Expectation of Solace
Ayatullah Murtadha Mutahhari
Aspiring for the realization of this human ideal has, in the Islamic traditions, been termed as 'Expectation of Solace'. Its underlying idea is substantiated by the Islamic and Qur'anic principle of the prohibition of despair of Allah's Mercy.
Those who believe in Allah's universal Kindness can never lose hope, whatever be the circumstances, and can never submit to despair and despondency. Anyhow, it must be borne in mind that the principles of the expectation of solace and non-despair of Allah's Mercy have no personal or group application. They simply refer to Allah's general Benevolence and Kindness to the entire mankind. As for the exact nature of solace, it is determined by certain other Islamic traditions and prophecies.
Expectation of solace or cherishing of a hope for the future is of two kinds. One is constructive and dynamic. It is an act of virtue. The other is destructive and paralysing. It is a sin and should be taken as a sort of licentiousness.
These two kinds of expectations are the direct result of the two divergent notions of the appearance of the promised Mahdi which in turn have emanated from two different approaches to historical changes and revolutions. Hence, it would not be out of place here to refer briefly to the subject of historical changes.
Let us examine whether the historical developments are a chain of accidental occurrences or a sequence of natural events. In nature there is nothing really accidental.
These two kinds of expectations are the direct result of the two divergent notions of the appearance of the promised Mahdi which in turn have emanated from two different Expectation of solace or cherishing of a hope for the future is of two kinds. One is constructive and dynamic. It is an act of virtue. The other is destructive and paralysing. It is a sin and should be taken as a sort of licentiousness.
In other words, no phenomenon can come into existence casually and without a case, though, relatively speaking, there are incidents which may be regarded as taking place accidentally and just by chance.
If, one morning, you leave your house and run into a friend whom you had not seen for years and who is passing by your house at that particular moment, such a meeting will be considered accidental. Why? Because there exists no natural law that you leaving your house will essentially be followed by such a meeting or else such a meeting would have taken place every day. However, it is also true that such a meeting is an essential consequence of this particular departure at a particular moment in specific circumstances.
When we see that no binding and invariable sequence exists between a cause and its effect we call the resulting event an accident. Accidental occurrences are not governed by any universal or general rule, nor do they come within the purview of any scientific law, for a scientific law is concerned only with an invariable sequence between specific conditions and a specific phenomenon.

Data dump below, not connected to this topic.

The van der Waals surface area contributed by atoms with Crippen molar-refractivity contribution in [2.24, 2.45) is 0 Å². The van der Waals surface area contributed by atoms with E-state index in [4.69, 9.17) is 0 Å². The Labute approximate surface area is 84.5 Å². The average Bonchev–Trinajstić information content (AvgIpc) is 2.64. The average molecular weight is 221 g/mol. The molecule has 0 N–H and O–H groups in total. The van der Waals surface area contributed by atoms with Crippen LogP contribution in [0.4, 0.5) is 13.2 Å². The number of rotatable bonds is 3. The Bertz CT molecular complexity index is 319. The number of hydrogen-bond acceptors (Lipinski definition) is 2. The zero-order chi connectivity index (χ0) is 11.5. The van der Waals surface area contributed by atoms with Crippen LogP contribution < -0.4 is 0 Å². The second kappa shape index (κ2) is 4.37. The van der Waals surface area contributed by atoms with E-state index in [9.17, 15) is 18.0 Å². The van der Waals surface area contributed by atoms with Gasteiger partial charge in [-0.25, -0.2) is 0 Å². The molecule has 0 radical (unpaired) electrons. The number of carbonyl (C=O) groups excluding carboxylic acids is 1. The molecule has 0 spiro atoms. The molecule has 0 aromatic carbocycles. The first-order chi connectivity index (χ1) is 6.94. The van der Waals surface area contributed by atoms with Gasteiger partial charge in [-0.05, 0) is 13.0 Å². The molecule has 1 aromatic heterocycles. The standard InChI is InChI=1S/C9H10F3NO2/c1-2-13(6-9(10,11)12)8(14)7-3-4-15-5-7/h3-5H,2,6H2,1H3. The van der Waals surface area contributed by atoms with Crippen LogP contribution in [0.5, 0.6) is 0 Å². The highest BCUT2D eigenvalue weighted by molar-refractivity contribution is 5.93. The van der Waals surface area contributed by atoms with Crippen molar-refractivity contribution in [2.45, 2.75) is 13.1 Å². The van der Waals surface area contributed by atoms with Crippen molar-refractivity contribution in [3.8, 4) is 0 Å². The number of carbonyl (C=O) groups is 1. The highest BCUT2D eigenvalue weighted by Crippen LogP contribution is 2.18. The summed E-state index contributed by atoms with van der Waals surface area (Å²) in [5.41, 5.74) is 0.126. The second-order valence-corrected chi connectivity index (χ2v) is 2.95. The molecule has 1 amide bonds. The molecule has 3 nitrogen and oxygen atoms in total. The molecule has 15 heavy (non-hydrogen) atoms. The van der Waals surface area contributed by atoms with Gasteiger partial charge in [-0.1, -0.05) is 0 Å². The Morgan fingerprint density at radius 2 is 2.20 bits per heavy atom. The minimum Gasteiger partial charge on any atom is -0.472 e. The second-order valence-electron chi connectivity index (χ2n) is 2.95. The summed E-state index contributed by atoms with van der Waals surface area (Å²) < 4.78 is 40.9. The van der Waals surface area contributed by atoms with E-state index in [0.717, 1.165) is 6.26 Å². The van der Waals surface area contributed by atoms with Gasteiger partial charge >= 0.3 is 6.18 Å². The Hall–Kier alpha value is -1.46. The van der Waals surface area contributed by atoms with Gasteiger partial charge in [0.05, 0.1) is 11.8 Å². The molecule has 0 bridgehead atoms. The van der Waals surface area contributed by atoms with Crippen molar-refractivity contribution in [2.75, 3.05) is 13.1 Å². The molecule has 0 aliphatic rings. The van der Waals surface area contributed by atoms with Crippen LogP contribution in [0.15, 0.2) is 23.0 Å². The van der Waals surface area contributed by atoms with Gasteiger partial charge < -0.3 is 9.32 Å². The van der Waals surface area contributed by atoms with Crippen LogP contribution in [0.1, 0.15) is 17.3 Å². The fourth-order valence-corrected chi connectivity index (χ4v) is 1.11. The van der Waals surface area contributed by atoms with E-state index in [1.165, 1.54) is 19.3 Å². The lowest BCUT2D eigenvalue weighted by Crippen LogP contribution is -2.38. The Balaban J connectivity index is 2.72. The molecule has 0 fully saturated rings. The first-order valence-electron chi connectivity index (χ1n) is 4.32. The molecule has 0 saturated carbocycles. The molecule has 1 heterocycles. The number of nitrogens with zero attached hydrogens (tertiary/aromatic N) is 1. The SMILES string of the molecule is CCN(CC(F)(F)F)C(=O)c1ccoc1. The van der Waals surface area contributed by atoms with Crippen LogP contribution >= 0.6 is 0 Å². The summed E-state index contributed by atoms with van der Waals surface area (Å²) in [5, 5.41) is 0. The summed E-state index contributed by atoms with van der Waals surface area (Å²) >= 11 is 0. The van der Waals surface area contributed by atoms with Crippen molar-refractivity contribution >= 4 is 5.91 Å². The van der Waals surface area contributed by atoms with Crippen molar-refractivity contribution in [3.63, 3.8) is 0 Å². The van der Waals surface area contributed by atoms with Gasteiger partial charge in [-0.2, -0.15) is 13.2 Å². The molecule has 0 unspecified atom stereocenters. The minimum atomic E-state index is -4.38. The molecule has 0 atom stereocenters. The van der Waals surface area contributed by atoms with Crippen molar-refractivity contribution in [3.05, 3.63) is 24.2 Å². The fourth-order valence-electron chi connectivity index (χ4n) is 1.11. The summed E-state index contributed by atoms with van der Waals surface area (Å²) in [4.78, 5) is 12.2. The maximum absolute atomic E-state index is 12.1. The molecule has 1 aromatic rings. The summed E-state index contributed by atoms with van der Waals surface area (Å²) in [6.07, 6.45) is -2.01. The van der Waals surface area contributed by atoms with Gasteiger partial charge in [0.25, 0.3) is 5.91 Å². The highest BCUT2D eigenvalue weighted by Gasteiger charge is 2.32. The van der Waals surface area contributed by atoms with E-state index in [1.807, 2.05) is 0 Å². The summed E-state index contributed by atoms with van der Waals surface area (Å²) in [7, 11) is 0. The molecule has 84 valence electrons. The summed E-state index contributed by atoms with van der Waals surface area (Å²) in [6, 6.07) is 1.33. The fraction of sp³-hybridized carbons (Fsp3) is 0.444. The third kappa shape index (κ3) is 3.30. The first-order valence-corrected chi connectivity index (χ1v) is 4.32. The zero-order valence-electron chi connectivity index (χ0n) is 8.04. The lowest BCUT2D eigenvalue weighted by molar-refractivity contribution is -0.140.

One may say that the historical developments are nothing more than a series of accidental occurrences, not governed by any universal or general rule. To support his view, he may argue that a society is a mere collection of individuals. Every one of them has his own personal traits and individual character. Personal whims and individual motives produce a set of incidents, which lead to a series of accidental occurrences and it is these happenings which constitute a historical development.
But that is not the real story. According to another point of view a society has its own personality, independent of the individuals, and it acts as demanded by its own nature. The personality of the society is not identical with that of the individuals. It comes into being through the combination of individuals and their cultural actions and reactions.
Thus, the society has its own nature, its own character and its own rules. It acts according to its own genius and its actions and reactions can be explained through a set of universal and general laws.
We have to admit that a society has its own independent personality, because only then can we say that history has a philosophy and is governed by norms And rules. It is only then that history can be a subject worthy of deep study and a source for learning lessons.
On the contrary, if it is assumed that history has no personality then only the life of the individuals can be studied and not the collective life of nations and peoples. In that case the scope of taking lessons and drawing morals will also become limited to the individual's life. As mentioned above, there are two contrary notions of history and historical developments, which, in fact, revolve around the main question whether a society has a personality or not.
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